Is the US economy on the mend?

The short answer is yes. A range of indicators suggest that the headwinds to growth in the US have abated and the economy is now on a sounder footing:

  • companies and businesses look to have stopped trying to reduce their debt;

  • bank lending growth is trending higher;

  • house prices have been recovering and housing construction has picked up;

  • consumer spending has picked up;

  • business investment looks stronger;

  • business conditions indicators (often called PMIs) are running around levels consistent with solid growth; and

  • the level of employment is nearly back to its early 2008 high and unemployment has fallen to 6.3%.


Source: Bloomberg, AMP Capital

In particular, a range of indicators for confidence, jobs, durable goods orders, etc, suggest that growth is picking up after a winter soft patch. Finally, while inflation remains very low at 1.5%, it appears to be bottoming.

When will QE end & what happens after that?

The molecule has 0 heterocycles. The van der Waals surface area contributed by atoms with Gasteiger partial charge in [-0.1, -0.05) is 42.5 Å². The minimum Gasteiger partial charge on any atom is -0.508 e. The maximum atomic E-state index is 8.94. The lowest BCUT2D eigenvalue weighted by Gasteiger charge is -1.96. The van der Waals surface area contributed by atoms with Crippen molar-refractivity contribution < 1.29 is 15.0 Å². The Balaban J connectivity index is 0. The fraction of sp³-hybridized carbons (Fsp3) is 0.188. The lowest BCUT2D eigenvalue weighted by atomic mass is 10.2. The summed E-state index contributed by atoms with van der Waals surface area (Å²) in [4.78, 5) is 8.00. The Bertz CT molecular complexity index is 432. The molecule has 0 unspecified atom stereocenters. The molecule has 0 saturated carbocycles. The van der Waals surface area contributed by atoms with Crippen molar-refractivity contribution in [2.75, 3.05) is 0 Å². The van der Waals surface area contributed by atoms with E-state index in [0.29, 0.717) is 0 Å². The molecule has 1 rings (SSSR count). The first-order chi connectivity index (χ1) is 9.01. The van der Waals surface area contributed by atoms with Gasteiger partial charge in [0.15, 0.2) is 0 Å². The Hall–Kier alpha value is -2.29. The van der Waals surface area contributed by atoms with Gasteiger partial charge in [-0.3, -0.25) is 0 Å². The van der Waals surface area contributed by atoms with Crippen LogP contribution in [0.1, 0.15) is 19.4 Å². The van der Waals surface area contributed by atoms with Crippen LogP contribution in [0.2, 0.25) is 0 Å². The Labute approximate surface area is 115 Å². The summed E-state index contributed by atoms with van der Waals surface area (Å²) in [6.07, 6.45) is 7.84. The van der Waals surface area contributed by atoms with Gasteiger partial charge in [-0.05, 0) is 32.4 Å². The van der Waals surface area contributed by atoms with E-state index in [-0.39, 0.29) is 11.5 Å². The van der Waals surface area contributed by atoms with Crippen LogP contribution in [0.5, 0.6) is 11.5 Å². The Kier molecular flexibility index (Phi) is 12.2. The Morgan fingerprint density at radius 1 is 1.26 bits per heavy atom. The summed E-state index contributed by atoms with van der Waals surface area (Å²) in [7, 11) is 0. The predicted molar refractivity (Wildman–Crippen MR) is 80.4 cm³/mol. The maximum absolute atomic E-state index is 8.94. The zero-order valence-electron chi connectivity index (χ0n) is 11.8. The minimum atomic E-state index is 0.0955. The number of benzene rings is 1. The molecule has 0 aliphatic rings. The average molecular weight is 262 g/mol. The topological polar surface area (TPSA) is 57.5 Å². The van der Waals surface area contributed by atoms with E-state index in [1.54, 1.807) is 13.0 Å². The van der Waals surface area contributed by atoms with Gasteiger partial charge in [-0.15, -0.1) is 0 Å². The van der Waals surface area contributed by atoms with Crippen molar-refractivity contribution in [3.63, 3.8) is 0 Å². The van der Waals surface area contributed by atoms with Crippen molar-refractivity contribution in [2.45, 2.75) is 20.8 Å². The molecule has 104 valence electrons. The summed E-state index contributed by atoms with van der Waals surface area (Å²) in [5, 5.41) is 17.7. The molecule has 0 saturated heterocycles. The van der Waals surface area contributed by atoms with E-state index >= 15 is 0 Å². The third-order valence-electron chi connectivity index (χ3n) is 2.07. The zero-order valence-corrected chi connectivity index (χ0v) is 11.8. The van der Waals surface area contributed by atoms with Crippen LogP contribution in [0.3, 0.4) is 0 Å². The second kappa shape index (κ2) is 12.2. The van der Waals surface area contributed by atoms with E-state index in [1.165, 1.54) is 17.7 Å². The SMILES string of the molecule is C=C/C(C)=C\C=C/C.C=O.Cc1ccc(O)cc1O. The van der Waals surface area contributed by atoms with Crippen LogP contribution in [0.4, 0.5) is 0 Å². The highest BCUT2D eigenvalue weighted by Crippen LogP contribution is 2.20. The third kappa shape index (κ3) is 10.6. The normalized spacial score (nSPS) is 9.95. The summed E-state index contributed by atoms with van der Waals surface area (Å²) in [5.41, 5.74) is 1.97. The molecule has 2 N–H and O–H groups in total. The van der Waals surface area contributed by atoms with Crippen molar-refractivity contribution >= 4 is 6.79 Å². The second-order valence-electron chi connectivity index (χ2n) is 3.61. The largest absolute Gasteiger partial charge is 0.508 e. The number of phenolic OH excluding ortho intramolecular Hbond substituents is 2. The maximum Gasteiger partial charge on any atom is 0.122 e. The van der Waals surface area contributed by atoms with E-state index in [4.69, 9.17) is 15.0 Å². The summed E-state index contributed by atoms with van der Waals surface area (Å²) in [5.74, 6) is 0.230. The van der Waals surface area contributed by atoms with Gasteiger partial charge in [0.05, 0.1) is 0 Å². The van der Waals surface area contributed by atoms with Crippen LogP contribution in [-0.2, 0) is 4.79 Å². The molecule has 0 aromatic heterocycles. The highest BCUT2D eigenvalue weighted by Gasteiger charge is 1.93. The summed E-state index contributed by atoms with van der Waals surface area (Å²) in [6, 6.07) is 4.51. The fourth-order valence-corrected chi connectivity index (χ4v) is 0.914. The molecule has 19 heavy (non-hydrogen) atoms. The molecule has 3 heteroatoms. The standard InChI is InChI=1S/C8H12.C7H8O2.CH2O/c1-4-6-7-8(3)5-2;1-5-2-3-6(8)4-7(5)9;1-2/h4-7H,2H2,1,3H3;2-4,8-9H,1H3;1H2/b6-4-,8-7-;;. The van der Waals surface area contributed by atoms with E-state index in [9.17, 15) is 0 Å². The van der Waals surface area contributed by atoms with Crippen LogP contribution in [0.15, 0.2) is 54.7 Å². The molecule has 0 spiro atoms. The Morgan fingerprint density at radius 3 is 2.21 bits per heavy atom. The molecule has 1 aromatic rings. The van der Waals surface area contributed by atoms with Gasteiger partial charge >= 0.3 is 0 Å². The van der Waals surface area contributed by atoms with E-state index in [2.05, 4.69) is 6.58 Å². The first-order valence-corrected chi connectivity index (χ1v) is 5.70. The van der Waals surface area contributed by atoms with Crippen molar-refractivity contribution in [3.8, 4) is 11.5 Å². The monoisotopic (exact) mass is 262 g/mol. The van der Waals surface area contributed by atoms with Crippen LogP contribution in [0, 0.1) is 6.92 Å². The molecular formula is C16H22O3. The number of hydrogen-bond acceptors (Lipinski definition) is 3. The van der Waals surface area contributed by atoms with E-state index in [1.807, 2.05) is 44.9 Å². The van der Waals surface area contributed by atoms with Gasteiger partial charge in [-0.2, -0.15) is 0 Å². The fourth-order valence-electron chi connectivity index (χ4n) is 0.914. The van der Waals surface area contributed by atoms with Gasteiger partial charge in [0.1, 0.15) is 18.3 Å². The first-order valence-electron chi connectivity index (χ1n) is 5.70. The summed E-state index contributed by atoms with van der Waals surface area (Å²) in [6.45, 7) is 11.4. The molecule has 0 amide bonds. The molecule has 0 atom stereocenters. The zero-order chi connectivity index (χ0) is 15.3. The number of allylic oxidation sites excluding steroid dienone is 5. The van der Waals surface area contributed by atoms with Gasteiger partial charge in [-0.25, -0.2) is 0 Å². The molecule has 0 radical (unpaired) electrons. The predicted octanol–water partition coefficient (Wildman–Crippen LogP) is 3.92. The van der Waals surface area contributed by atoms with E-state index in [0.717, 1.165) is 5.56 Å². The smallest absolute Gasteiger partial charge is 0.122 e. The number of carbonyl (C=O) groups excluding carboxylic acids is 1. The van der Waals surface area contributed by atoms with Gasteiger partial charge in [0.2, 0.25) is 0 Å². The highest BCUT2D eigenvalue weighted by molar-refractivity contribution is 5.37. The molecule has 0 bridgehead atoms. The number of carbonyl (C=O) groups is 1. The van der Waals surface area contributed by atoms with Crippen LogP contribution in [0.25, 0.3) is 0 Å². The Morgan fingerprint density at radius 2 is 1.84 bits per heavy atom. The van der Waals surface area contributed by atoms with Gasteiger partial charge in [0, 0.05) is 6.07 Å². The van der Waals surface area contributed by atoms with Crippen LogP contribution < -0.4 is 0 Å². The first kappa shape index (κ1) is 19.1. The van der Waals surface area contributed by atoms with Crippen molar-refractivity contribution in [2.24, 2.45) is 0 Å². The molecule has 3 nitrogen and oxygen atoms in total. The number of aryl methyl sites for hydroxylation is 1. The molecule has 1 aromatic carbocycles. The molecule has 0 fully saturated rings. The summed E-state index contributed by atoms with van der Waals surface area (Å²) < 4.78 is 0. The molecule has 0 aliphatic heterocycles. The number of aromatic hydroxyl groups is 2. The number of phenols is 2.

The continuing improvement in the US economy suggests that the Fed will keep tapering its QE program by $US10bn a month at its six weekly meeting. QE3 started at $US85bn a month in bond purchases in late 2012 and following the start of tapering in December last year has now been cut to $US45bn a month. At the current rate it will have fallen to just $US5bn in October and to zero at the December meeting. In other words it’s on track to end late this year.

After QE has ended the next step would be for the Fed to actually start tightening monetary policy. This could come in the form of reversing its QE program (ie unwinding the bonds it holds) or raising interest rates or a combination of the two. Raising interest rates is simple, but unwinding its bond holding is a bit more complicated. It could do this by: not replacing the bonds as they mature – ie the Fed gets paid back just like any bond investor; or actively selling them back into the market. I suspect more of a reliance on the former as it’s less disruptive but of course it may take 5 to 10 years.